Image Transparency. Transparency is a feature of image where a certain colour of image can be replaced by the background. Image Transparency feature is available with certain file formats only. Most common one with transparency features are GIF, PNG and TIFF formats. In some formats multiple levels of transparency is supported by adding additional byte for transparency level. So instead of RGB colours it becomes RGBA colours. Here A stands for Alpha Channel. Typical example of this is the PNG file format. White Background Colour has been made transparent in this case.
More About Alpha Channel It is a way to produce partial transparency. This often provides perfect smoothening of edges which is otherwise difficult due to rectangular nature of pixels. The drop shadow effect is also correctly possible due to partial transparency feature.
Gamma Correction If the intensity element of image is encoded in a linear fashion then the image will not look correct. This is due to the non-linear behaviour of displays devices like CRT, LCD etc. The intensity value with respect to impulse applied does not change linearly. Due to this nonlinear behaviour intensity value is pre-encoded in image files itself to show it correctly on various displays. As an image might be displayed on different mediums and makes of computers one may need to adjust the value of this encoding for different devices. This is called GAMMA CORRECTION. Some image formats like PNG allow this correction in a straight forward manner.
Anti-Aliasing Anti-Aliasing is a way to give a smoother perception of edges of an image. Anti-aliasing is done by using mathematical calculations to calculate grey shades of existing pixels or by addition/deletion of pixels near the edges. Microsoft's Clear-type Technology is an advanced form of anti-aliasing using colored pixels on edges. Anti-aliasing algorithms may be applied to full screens for better edge smoothening on the entire picture scenes. This is often done in graphics cards for better look of 3-D effect games. Normal EdgesAnti-aliased Edges Blow-Ups Shown to Depict what is happening after anti-aliasing.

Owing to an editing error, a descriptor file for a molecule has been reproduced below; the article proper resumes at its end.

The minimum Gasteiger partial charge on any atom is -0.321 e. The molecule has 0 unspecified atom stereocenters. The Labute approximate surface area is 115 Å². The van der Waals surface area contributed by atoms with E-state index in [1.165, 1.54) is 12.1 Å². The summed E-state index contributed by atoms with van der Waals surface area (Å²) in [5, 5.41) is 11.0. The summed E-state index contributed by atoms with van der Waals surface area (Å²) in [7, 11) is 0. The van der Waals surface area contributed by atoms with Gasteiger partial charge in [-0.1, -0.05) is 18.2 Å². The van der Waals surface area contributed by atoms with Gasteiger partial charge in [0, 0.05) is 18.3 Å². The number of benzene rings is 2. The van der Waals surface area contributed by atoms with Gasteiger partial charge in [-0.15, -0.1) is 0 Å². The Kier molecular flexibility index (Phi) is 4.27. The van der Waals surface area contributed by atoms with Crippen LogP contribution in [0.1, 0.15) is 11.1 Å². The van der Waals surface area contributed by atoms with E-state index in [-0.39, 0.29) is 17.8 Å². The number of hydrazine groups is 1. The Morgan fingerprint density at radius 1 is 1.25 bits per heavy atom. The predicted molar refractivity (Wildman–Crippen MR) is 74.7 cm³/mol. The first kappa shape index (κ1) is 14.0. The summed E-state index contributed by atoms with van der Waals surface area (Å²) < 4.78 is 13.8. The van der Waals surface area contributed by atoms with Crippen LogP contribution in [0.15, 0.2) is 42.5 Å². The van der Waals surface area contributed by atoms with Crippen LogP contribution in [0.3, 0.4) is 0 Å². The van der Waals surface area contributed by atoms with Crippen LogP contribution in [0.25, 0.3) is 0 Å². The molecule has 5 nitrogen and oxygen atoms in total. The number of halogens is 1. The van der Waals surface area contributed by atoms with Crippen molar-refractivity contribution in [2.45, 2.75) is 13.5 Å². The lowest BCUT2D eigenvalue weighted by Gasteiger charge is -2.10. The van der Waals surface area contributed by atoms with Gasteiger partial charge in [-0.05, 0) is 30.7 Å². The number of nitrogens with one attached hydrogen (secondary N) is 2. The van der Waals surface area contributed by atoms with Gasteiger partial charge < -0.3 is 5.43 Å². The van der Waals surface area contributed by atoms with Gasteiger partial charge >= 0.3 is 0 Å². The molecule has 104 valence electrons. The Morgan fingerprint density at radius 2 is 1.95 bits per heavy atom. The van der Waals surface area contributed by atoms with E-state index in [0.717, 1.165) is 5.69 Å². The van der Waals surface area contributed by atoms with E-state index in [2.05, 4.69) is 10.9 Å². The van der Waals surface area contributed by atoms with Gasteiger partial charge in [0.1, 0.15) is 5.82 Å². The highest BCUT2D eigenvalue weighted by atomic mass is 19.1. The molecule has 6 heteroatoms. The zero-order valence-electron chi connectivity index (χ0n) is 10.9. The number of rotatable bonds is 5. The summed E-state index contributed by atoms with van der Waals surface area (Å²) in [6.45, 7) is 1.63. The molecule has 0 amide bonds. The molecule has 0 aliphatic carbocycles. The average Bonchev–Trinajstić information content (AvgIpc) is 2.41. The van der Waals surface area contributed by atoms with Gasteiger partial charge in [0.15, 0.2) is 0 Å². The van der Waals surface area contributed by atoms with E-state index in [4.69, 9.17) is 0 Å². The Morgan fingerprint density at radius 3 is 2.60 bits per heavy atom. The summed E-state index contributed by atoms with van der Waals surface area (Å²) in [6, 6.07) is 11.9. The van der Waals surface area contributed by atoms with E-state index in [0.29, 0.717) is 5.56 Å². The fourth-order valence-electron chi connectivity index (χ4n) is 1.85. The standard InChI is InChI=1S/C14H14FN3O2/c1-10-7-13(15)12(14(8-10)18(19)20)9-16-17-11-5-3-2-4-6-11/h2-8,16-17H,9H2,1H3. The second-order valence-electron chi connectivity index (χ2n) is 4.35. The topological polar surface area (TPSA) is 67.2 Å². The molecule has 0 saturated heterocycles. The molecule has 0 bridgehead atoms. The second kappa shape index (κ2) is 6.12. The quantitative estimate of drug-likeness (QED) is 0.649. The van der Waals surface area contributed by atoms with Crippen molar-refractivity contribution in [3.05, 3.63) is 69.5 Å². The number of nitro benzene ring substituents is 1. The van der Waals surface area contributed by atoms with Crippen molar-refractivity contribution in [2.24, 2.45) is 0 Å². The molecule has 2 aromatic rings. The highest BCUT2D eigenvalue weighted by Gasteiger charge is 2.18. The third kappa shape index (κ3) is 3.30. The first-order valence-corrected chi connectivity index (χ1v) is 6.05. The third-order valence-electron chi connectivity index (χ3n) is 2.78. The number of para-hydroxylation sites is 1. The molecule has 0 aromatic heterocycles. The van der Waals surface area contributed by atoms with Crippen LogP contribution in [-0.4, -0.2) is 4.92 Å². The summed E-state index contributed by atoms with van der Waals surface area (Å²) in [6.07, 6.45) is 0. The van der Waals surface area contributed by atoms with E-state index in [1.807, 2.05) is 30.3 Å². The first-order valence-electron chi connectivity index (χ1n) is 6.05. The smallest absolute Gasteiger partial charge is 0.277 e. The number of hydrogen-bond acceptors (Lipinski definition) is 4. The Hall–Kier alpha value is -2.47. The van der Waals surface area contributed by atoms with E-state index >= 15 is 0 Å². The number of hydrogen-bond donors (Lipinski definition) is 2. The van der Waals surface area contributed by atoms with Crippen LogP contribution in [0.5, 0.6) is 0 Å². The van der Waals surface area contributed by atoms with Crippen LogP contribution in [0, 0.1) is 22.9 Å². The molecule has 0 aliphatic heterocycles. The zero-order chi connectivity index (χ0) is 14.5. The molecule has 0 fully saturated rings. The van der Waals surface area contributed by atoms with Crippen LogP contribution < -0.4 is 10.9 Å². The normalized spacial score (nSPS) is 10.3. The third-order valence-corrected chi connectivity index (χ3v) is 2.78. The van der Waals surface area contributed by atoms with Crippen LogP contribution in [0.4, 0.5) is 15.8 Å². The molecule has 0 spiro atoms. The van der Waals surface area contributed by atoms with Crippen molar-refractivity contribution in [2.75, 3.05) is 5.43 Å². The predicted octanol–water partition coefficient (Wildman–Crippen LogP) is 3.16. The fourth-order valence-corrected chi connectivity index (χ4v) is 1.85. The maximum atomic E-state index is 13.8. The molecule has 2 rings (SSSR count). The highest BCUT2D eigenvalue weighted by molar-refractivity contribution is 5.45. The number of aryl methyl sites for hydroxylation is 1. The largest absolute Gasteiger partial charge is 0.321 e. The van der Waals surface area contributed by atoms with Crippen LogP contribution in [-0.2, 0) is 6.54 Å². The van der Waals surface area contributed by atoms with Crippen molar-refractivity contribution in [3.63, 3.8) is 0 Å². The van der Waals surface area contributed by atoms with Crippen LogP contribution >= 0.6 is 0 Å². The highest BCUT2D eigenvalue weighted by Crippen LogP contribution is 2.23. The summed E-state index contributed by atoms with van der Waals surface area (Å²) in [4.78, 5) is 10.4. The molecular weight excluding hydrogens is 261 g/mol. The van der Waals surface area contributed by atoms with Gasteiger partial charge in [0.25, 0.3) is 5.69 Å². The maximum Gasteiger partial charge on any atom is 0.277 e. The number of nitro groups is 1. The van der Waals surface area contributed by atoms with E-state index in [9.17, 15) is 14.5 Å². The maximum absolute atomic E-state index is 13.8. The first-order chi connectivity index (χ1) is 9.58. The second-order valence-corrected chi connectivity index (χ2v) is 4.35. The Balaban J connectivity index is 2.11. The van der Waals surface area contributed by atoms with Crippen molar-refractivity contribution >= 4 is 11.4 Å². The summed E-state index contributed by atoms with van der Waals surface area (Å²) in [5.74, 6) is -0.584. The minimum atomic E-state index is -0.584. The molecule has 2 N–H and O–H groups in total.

Interlacing Interlacing indicates the way an image is drawn on the screen. Interlaced Image: When the image is drawn in a way like it is done on a TV where ODD frame is drawn first and then EVEN frame is drawn, it is called an Interlaced image. In this case the whole image frame is drawn at once and then gradually the other interpolated frames are drawn to give a feel of improving quality. Non-Interlaced Image: In this type the image is drawn from top to bottom pixel by pixel and line by line. The rest portion of image looks blank. Non-Interlacing is also termed as "Progressive Scan". Image Formats Like GIF, JPG and TIFF support interlacing. Interlaced Non-Interlaced
Image Palettes The set of colour an image is made of is called image palette. A typical digital image may contain an 8 bit palette (256 colours) or a set of more colours like 64K colours or 16.7 Million Colours. A palette based image has an advantage of changing the entire colour set in one go by just switching the palettes. 8-Bit BMP and GIF images are examples of palette based images.
Half Tone / Duo Tone Half tone is a method where continuous tone perception is generated with the use of dots pitched far from regular dots density. Duotone is produced by superimposing another contrasting colour halftone over halftone drawing in another colour.
Animation Some Image Formats have limited capability to store multiple raster image frames that can produce animation effects. Major Example is GIF format. Later PNG format was also revised as MNG format (Multiple Image Network Graphics) to support animation. MNG is yet to be supported on common internet browsers. The other most common animation format on internet is SWF (Shock Wave Flash) format that is primarily a vector based image format with fully time-based animation support.
BMP – Bitmap Format Used to store direct pixel colour information. It is mainly used on Windows family of OS. One of its variations is DIB (device independent bitmaps). It has file extensions BMP and DIB. Its 8 bit version can store only 256 colours. It creates a very large file-size as it has no major compression technique in use. Sometimes low compression ratio techniques like RLE (Run Length Encoding) can be used along with BMPs. BMP files may be zipped to reduce file sizes but still BMP format is not suitable for internet transfer. BMP format is however useful for standalone applications and creation of a base file that stores entire image information without any quality loss.